By ANAHAD O'CONNOR
Exercise can help ease joint pain and stiffness for arthritis sufferers. But despite urgings from health officials and plenty of science documenting its benefits, many men and women with osteoarthritis do not engage in any meaningful physical activity in a typical week, according to new research.
The findings directly contradict what many arthritis patients themselves report when asked about their exercise habits. Studies in the past have generally shown that 30 to 40 percent of people with arthritis say they get at least 150 minutes of moderate-intensity exercise each week, or about 20 minutes a day, the minimum amount that the federal government recommends for all adults.
But when researchers at the Northwestern University Feinberg School of Medicine used special devices to track the activity levels of more than 1,000 people with knee osteoarthritis, they were surprised to find that many were in fact couch potatoes. Only 13 percent of men and 8 percent of women met the federal guidelines for activity.
Exercise is specifically recommended for osteoarthritis patients because it can reduce pain, ease joint stiffness, increase strength and improve mobility, said Dorothy Dunlop, an associate professor of medicine at Northwestern and an author of the study.
“Physical activity is a positive intervention for people with joint disease,” she said. “We certainly applaud the 10 percent of people who met the target, but we also recognize that many adults with arthritis are not meeting the target, and for that group the advice is to be as physically active as possible, even if they accomplish less than the recommended level.”
As part of the study, published in the current issue of the journal Arthritis & Rheumatism, Dr. Dunlop and her colleagues asked more than 1,000 people with osteoarthritis to wear accelerometers, small pedometerlike devices that measured their levels of movement and activity. The participants ranged in age from 49 to 84 and wore the devices for a week.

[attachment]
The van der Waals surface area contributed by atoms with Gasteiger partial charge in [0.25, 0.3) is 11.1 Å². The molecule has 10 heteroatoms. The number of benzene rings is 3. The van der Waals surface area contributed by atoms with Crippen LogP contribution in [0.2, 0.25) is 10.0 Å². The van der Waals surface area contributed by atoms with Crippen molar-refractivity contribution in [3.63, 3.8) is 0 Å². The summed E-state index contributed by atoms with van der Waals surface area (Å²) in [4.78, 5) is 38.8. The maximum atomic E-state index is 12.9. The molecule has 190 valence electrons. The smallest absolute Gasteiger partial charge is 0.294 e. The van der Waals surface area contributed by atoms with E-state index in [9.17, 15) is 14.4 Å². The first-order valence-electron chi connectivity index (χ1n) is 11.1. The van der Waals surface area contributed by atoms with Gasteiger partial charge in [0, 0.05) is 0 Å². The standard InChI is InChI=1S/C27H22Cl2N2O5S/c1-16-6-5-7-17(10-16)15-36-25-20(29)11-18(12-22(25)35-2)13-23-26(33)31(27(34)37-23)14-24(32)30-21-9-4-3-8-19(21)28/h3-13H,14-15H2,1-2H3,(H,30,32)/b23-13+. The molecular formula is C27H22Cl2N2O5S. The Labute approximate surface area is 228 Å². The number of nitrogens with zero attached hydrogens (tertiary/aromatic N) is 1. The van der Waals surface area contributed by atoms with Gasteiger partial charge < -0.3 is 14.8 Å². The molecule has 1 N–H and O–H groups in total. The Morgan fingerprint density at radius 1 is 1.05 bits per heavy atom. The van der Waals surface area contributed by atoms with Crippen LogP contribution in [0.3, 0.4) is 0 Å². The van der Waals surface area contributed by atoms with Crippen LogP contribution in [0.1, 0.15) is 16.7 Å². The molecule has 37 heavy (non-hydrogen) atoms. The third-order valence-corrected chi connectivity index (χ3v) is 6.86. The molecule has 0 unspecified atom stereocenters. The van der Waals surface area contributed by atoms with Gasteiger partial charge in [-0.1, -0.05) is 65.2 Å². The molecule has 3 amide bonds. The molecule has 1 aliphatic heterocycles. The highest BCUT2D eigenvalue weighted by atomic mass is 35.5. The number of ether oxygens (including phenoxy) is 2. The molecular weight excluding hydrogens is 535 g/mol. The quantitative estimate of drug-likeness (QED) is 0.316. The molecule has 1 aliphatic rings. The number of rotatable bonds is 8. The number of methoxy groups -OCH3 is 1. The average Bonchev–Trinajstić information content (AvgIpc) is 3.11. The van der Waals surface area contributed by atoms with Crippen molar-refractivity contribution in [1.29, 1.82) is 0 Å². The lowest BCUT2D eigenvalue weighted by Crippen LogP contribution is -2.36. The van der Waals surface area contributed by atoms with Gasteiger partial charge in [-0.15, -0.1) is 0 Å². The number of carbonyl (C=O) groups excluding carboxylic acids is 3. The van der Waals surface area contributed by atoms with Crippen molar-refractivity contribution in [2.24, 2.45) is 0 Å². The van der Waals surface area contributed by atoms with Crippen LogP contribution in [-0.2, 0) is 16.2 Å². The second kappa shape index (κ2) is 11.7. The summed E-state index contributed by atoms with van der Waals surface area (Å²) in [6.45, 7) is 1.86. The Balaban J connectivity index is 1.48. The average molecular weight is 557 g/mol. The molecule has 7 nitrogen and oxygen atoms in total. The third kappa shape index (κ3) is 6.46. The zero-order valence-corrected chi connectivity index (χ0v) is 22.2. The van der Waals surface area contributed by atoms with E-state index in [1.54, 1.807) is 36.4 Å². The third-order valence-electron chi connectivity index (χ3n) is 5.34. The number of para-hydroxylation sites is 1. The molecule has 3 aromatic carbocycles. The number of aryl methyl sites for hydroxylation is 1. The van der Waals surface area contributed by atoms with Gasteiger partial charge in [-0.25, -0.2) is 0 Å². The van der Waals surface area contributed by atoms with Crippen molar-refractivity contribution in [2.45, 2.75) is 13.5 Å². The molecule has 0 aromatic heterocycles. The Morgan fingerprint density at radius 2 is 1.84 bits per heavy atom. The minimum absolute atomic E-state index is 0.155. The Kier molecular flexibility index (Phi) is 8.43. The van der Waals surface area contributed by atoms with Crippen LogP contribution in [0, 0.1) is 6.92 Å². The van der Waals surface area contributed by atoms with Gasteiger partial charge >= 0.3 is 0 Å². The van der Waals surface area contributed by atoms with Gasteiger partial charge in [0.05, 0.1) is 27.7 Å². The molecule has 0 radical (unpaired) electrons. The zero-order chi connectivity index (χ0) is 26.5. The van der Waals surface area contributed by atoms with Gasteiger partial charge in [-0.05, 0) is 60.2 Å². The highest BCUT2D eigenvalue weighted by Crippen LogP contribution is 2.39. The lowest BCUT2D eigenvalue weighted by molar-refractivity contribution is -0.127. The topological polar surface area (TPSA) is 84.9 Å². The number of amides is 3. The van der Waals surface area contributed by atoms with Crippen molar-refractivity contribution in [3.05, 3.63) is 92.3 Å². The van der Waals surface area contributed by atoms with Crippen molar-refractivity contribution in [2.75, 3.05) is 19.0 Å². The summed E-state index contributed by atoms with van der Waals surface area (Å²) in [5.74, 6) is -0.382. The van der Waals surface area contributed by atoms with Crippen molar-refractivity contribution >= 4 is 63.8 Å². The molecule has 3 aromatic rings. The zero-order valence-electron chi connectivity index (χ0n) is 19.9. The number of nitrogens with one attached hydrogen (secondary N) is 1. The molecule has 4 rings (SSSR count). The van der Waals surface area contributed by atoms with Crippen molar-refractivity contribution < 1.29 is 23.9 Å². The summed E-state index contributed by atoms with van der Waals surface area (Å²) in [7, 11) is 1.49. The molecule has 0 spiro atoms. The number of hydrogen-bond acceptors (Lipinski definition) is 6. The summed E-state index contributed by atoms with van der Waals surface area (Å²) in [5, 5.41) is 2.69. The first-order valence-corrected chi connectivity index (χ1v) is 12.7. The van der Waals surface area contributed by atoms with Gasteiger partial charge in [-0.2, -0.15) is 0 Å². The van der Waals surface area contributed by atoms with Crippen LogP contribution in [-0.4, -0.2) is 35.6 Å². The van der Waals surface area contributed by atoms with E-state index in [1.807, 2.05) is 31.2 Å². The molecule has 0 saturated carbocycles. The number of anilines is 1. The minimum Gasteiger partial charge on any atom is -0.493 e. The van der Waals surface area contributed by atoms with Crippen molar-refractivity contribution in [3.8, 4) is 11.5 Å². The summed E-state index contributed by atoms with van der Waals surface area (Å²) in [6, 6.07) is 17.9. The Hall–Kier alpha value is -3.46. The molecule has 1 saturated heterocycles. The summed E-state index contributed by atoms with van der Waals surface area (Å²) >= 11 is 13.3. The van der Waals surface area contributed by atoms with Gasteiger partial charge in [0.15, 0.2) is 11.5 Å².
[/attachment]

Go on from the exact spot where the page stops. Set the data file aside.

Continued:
The finding that was most alarming, Dr. Dunlop said, was that almost half the people in the study met the Department of Health and Human Services definition for “inactive,” meaning they did not participate in any moderate exercise lasting at least 10 minutes at any point over the course of the week.
“Frequently they’re very surprised,” she said. “They thought that they were doing vigorous activity and working hard, but the monitor measures no vigorous activity.”
Some arthritis sufferers steer clear of physical activity because of pain and stiffness. Others find their energy sapped by conditions like diabetes or heart disease, Dr. Dunlop said.
But there is also a widespread perception that people with arthritis need to rest their joints, a myth that the Centers for Disease Control and Prevention has worked hard to dispel. The American College of Rheumatology has also made a point of encouraging people with arthritis to spend more time going on brisk walks or taking part in water aerobics and other activities that can benefit their joints.
Still, Dr. Dunlop said she believes doctors who treat patients with arthritis are the ones who can have the greatest effect. “There is evidence that if a person is encouraged by their physician to be active, it’s a stronger message than if they’re encouraged by a friend or a family member,” she said. “So it would be wonderful if one of the first messengers was their own physician.”
Hermes O. Koop M.D., 599 Ninth St. North #307 Naples, Florida 34102 website : hermeskoopmd.com